Ed Cooley has landed hometown guard David Duke to add a second top-50 player out of the Mass Rivals pipeline to Providence’s 2018 recruiting class. Duke, who announced his decision via social media on Friday — his 18th birthday– chose the Friars over Virginia Tech after also considering Indiana, Florida and Villanova as a final 5. He joins AJ Reeves, Kris Monroe and Jimmy Nichols as committed recruits for the 2018-19 season. Duke’s recruitment had Friar fans on pins and needles, especially as his ranking and profile began to soar after transferring away from local public school Classical High School to Cushing Academy 75 miles north in Ashburnham, MA and spending the last two Spring’s and Summer’s on the adidas circuit with Mass Rivals.
— HoopMajor (@HoopMajor) October 13, 2017
Tom Nelson, who coached beside Vin Pastore with Mass Rivals and is also Reeves’ prep coach at Brimmer & May, believes that while the hometown factor played a role the thing that put Providence over the top was the program that Ed Cooley and his staff have built in Friartown. “More of a factor is what Providence has done over the last 7 years to put them in a position to increase talent level, win big games, reach the NCAA Tournament and produce pro’s,” Nelson told pcbb1917.com. Nelson also mentioned that “creating an environment of inclusiveness, togetherness and a family atmosphere” was a big part of why Duke chose the Friars.
As for the pipeline of Mass Rivals players that has developed of late for Providence, Nelson contends that “Cooley has recruited Rivals hard for years [but] what he and his staff have created has enticed some of the best players locally to stay close [to home] and play for a program that resembles their core values.” Those values? Nelson says “Mass Rivals players are coached hard, earn what they get and believe in competing. [They aren’t] afraid to earn minutes…be criticized…fail so they can eventually succeed.”
Duke’s first high-major offer came from Providence after he led Classical High School to the Rhode Island Division I state championship in 2016. At the time Duke was a member of the Class of 2017. The Providence offer was extended in May and, after Duke decided to re-classify to 2018 and transfer to Cushing Academy, the Friars were joined over the next 9 months by the likes of Florida, UConn, Syracuse and Kansas. Virginia Tech offered in April 2017 while Villanova and Indiana offered in May and June of 2017, respectively.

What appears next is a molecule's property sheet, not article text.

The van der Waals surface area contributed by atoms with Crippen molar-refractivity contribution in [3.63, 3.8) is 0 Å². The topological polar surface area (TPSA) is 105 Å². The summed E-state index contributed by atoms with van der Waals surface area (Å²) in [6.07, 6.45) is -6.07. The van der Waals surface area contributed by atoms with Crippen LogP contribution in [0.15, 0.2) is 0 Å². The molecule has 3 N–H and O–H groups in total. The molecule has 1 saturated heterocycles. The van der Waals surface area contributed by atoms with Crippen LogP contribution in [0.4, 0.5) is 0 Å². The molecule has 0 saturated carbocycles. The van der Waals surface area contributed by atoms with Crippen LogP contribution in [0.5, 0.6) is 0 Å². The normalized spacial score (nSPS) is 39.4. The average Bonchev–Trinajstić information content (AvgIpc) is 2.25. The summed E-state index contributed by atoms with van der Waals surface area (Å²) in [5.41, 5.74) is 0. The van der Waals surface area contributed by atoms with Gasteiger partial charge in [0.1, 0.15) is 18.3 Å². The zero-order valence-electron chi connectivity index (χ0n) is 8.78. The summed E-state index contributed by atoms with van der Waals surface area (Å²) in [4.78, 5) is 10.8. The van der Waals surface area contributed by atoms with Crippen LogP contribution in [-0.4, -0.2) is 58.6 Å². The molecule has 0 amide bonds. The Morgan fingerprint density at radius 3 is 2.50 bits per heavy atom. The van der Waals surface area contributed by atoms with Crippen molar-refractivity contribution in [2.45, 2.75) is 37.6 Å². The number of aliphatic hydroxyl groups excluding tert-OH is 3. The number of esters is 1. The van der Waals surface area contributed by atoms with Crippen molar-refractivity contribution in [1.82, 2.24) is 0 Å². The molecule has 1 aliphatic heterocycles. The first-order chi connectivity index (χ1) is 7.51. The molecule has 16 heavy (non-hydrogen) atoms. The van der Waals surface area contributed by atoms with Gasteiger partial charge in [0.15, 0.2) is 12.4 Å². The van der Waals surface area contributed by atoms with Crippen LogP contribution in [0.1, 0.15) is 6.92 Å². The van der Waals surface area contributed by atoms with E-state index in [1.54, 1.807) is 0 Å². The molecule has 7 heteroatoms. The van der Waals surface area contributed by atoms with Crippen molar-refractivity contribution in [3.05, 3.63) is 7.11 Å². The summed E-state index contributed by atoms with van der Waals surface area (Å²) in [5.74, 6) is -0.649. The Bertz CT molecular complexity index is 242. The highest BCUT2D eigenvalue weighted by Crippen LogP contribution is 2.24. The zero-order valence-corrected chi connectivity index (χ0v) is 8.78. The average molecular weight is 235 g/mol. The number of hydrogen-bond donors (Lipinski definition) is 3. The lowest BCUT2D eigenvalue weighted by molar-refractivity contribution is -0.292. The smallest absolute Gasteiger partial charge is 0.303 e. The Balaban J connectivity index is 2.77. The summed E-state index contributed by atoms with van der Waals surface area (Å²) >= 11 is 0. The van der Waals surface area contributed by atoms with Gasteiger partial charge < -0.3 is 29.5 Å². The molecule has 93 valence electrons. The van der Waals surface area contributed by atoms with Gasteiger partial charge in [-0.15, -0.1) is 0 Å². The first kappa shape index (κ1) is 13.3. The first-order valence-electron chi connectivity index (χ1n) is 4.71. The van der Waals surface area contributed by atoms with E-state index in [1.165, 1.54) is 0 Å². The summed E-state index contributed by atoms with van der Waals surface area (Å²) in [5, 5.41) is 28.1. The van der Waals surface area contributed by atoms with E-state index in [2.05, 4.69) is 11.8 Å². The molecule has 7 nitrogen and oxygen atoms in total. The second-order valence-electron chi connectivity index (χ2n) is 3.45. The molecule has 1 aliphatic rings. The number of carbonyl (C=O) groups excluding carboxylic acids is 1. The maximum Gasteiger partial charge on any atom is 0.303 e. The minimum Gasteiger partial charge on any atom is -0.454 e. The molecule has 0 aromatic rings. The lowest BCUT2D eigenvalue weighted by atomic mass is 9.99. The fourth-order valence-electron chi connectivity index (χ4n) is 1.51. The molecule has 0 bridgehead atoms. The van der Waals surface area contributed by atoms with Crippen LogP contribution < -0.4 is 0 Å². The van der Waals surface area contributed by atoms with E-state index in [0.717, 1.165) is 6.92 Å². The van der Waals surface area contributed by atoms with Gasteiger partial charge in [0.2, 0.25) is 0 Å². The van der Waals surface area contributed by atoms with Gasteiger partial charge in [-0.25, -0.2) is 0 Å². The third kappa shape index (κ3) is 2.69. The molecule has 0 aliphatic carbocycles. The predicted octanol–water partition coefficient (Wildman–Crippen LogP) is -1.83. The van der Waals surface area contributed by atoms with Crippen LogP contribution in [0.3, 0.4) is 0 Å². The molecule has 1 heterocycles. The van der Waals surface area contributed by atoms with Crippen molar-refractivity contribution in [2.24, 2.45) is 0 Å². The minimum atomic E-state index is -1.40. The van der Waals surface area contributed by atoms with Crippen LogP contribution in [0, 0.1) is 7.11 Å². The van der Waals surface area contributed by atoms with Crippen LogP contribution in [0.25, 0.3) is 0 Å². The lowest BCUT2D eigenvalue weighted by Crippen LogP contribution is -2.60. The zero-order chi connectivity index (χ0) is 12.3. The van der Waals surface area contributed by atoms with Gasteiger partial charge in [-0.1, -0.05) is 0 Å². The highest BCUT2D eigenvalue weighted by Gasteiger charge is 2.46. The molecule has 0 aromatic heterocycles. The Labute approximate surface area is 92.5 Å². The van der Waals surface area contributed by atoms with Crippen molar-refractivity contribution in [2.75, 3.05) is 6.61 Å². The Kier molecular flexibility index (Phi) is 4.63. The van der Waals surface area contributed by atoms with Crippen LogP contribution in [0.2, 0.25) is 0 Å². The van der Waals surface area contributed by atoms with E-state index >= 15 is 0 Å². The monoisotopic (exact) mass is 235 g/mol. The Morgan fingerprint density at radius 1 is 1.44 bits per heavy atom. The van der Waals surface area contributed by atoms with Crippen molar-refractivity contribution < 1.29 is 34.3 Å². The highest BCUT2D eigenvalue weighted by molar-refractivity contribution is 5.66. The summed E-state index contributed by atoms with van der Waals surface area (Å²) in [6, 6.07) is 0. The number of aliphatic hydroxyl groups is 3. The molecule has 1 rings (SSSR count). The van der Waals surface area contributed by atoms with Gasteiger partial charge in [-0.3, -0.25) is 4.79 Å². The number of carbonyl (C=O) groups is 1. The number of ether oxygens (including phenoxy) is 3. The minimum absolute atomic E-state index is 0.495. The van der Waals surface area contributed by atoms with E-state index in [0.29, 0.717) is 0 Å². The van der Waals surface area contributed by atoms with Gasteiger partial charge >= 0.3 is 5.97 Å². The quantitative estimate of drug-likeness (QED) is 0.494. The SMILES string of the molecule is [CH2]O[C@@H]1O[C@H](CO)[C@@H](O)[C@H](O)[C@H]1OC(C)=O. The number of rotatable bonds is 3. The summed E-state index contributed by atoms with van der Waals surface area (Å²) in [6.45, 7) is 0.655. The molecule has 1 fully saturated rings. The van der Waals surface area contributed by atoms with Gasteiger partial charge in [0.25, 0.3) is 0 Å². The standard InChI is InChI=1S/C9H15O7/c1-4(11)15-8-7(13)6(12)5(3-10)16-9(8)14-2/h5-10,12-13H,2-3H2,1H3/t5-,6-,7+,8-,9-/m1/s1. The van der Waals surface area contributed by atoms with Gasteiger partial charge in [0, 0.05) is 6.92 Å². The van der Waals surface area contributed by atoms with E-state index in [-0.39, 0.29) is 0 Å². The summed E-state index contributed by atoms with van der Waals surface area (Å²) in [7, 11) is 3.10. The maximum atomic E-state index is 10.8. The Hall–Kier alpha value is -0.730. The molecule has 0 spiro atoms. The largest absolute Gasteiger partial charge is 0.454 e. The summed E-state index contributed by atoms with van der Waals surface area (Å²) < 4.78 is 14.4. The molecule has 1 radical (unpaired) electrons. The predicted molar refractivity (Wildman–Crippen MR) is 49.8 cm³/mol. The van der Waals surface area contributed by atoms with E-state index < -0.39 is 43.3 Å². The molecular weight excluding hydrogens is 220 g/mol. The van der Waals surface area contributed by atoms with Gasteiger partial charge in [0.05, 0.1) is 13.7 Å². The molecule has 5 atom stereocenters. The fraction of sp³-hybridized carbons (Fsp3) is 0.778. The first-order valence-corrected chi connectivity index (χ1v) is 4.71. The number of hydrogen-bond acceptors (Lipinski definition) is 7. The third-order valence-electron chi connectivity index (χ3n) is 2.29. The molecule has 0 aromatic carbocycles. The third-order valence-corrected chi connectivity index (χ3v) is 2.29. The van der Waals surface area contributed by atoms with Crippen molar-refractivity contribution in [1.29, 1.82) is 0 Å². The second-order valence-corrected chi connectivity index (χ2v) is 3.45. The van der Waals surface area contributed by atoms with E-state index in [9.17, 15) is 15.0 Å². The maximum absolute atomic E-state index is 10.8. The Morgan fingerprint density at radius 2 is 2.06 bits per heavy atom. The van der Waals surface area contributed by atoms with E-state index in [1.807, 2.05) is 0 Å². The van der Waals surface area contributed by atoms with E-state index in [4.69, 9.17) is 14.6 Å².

“David has elite game changing athleticism and can alter the game defensively as well as attacking the rim offensively or off the glass,” Nelson says of the lanky guard. Duke “has matured the last few seasons in the way he approaches the game and his confidence,” Nelson says of Duke’s development. There’s no doubt that Duke has changed his body to make him more ready to tackle to rigors of high-major college basketball, but Nelson indicated that Duke “now believes he can play with our out-play the best players in the world. When you add his ability with that confidence, look out.”
Duke becomes Cooley’s 6th commitment who has a 247Sports composite national ranking inside the top-50 since Cooley arrived at Providence in the Spring of 2011. To date, the only one that has made any real impact on the court for Providence was Kris Dunn. However, Makai Ashton-Langford figures to play a prominent role on the 2017-18 Friars and Reeves and Duke should take things up a notch beginning in 2018-19. The 247Sports Class Calculator now projects Providence’s 2018 recruiting class to be ranked 8th nationally and tops in the Big East. Providence’s 2018-19 roster will include 4 players ranked in the 247Sports composite national ranking top-100 and 7 players inside the top-150, which represents depth and talent that no Providence roster has had in quite some time, if ever.
Providence assistant coach Brian Blaney was the lead recruiter for Duke, as he was with both Ashton-Langford and Reeves. “Blaney is terrific,” notes Nelson. “He recruits in a manner that you know he cares but doesn’t smother you.” Similar to Cooley, Nelson calls Blaney “genuine” and Nelson believes that “our guys see through phonies and Blaney is real. [He] explains how they are going to get you better on the court and off then backs it up, year in and year out.” Blaney has certainly made an impression in New England, but Nelson also mentioned “what I can say is these guys, the whole staff, works.”
Having a nearly full complement of commitments on October 13th allows the Providence staff to turn their attention a little more towards the classes of 2019 and 2020. Recruiting never stops with transfers, injuries and players leaving for professional opportunities, so the final number of new players for next season can always change. For now, Friar fans can exhale and enjoy the weekend. Games will be here before you know it.
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